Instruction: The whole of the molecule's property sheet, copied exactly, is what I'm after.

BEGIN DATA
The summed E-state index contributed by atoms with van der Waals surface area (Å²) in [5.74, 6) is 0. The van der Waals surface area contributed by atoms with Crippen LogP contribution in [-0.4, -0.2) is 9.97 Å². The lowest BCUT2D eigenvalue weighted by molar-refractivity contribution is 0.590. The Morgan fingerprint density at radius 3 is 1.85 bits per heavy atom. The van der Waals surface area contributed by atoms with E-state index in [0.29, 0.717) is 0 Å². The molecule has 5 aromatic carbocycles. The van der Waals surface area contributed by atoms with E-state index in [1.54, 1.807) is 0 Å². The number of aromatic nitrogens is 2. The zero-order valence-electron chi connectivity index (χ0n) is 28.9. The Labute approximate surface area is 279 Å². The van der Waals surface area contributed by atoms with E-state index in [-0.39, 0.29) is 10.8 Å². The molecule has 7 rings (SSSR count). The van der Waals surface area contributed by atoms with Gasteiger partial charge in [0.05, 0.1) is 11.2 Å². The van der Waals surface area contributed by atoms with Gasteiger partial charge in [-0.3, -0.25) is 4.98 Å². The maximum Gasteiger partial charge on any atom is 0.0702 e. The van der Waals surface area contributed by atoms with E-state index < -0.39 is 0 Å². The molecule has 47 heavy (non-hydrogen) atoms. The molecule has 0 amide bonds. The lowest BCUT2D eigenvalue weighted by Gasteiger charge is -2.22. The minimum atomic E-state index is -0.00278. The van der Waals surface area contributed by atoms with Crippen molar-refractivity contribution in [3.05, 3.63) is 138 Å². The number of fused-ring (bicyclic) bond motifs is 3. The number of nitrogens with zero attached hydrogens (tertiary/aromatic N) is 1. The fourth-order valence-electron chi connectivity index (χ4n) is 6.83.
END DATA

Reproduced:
The summed E-state index contributed by atoms with van der Waals surface area (Å²) in [5.74, 6) is 0. The van der Waals surface area contributed by atoms with Crippen LogP contribution in [-0.4, -0.2) is 9.97 Å². The lowest BCUT2D eigenvalue weighted by molar-refractivity contribution is 0.590. The Morgan fingerprint density at radius 3 is 1.85 bits per heavy atom. The van der Waals surface area contributed by atoms with E-state index in [0.29, 0.717) is 0 Å². The molecule has 5 aromatic carbocycles. The van der Waals surface area contributed by atoms with E-state index in [1.54, 1.807) is 0 Å². The number of aromatic nitrogens is 2. The zero-order valence-electron chi connectivity index (χ0n) is 28.9. The Labute approximate surface area is 279 Å². The van der Waals surface area contributed by atoms with E-state index in [-0.39, 0.29) is 10.8 Å². The molecule has 7 rings (SSSR count). The van der Waals surface area contributed by atoms with Gasteiger partial charge in [0.05, 0.1) is 11.2 Å². The van der Waals surface area contributed by atoms with Gasteiger partial charge in [-0.3, -0.25) is 4.98 Å². The maximum Gasteiger partial charge on any atom is 0.0702 e. The van der Waals surface area contributed by atoms with E-state index < -0.39 is 0 Å². The molecule has 47 heavy (non-hydrogen) atoms. The molecule has 0 amide bonds. The lowest BCUT2D eigenvalue weighted by Gasteiger charge is -2.22. The minimum atomic E-state index is -0.00278. The van der Waals surface area contributed by atoms with Crippen molar-refractivity contribution in [3.05, 3.63) is 138 Å². The number of fused-ring (bicyclic) bond motifs is 3. The number of nitrogens with zero attached hydrogens (tertiary/aromatic N) is 1. The fourth-order valence-electron chi connectivity index (χ4n) is 6.83.